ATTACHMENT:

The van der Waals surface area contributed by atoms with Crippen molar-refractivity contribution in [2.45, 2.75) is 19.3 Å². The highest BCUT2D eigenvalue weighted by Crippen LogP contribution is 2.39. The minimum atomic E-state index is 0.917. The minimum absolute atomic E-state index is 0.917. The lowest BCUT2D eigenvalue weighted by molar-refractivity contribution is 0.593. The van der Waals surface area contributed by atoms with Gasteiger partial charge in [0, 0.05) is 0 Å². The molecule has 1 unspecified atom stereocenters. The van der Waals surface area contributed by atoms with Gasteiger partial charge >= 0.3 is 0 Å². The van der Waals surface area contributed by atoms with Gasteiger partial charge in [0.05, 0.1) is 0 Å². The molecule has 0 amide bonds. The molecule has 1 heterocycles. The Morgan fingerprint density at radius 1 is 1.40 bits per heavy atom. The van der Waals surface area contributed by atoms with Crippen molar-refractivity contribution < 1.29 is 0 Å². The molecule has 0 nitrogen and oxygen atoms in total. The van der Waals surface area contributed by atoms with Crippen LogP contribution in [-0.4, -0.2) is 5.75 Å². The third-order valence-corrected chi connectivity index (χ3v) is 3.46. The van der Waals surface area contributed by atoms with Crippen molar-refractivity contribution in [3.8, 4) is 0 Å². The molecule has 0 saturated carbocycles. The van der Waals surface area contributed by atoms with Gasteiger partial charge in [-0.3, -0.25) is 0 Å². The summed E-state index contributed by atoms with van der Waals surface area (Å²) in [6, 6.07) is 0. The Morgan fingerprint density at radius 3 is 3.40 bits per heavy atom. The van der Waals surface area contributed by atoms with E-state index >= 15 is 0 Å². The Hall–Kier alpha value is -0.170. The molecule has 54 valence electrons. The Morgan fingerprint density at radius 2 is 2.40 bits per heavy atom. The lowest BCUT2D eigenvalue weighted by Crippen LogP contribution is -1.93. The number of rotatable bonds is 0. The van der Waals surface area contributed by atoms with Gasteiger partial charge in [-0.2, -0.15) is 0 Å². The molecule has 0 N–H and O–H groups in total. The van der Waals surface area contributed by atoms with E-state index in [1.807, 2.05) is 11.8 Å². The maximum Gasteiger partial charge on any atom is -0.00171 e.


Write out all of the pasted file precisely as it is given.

The van der Waals surface area contributed by atoms with Crippen molar-refractivity contribution in [2.45, 2.75) is 19.3 Å². The highest BCUT2D eigenvalue weighted by Crippen LogP contribution is 2.39. The minimum atomic E-state index is 0.917. The minimum absolute atomic E-state index is 0.917. The lowest BCUT2D eigenvalue weighted by molar-refractivity contribution is 0.593. The van der Waals surface area contributed by atoms with Gasteiger partial charge in [0, 0.05) is 0 Å². The molecule has 1 unspecified atom stereocenters. The van der Waals surface area contributed by atoms with Gasteiger partial charge >= 0.3 is 0 Å². The van der Waals surface area contributed by atoms with Gasteiger partial charge in [0.05, 0.1) is 0 Å². The molecule has 0 amide bonds. The molecule has 1 heterocycles. The Morgan fingerprint density at radius 1 is 1.40 bits per heavy atom. The van der Waals surface area contributed by atoms with Crippen molar-refractivity contribution < 1.29 is 0 Å². The molecule has 0 nitrogen and oxygen atoms in total. The van der Waals surface area contributed by atoms with Crippen LogP contribution in [-0.4, -0.2) is 5.75 Å². The third-order valence-corrected chi connectivity index (χ3v) is 3.46. The van der Waals surface area contributed by atoms with Crippen molar-refractivity contribution in [3.8, 4) is 0 Å². The molecule has 0 saturated carbocycles. The van der Waals surface area contributed by atoms with Gasteiger partial charge in [-0.3, -0.25) is 0 Å². The summed E-state index contributed by atoms with van der Waals surface area (Å²) in [6, 6.07) is 0. The Morgan fingerprint density at radius 3 is 3.40 bits per heavy atom. The van der Waals surface area contributed by atoms with E-state index >= 15 is 0 Å². The Hall–Kier alpha value is -0.170. The molecule has 54 valence electrons. The Morgan fingerprint density at radius 2 is 2.40 bits per heavy atom. The lowest BCUT2D eigenvalue weighted by Crippen LogP contribution is -1.93. The number of rotatable bonds is 0. The van der Waals surface area contributed by atoms with Gasteiger partial charge in [-0.2, -0.15) is 0 Å². The molecule has 0 N–H and O–H groups in total. The van der Waals surface area contributed by atoms with E-state index in [1.807, 2.05) is 11.8 Å². The maximum Gasteiger partial charge on any atom is -0.00171 e.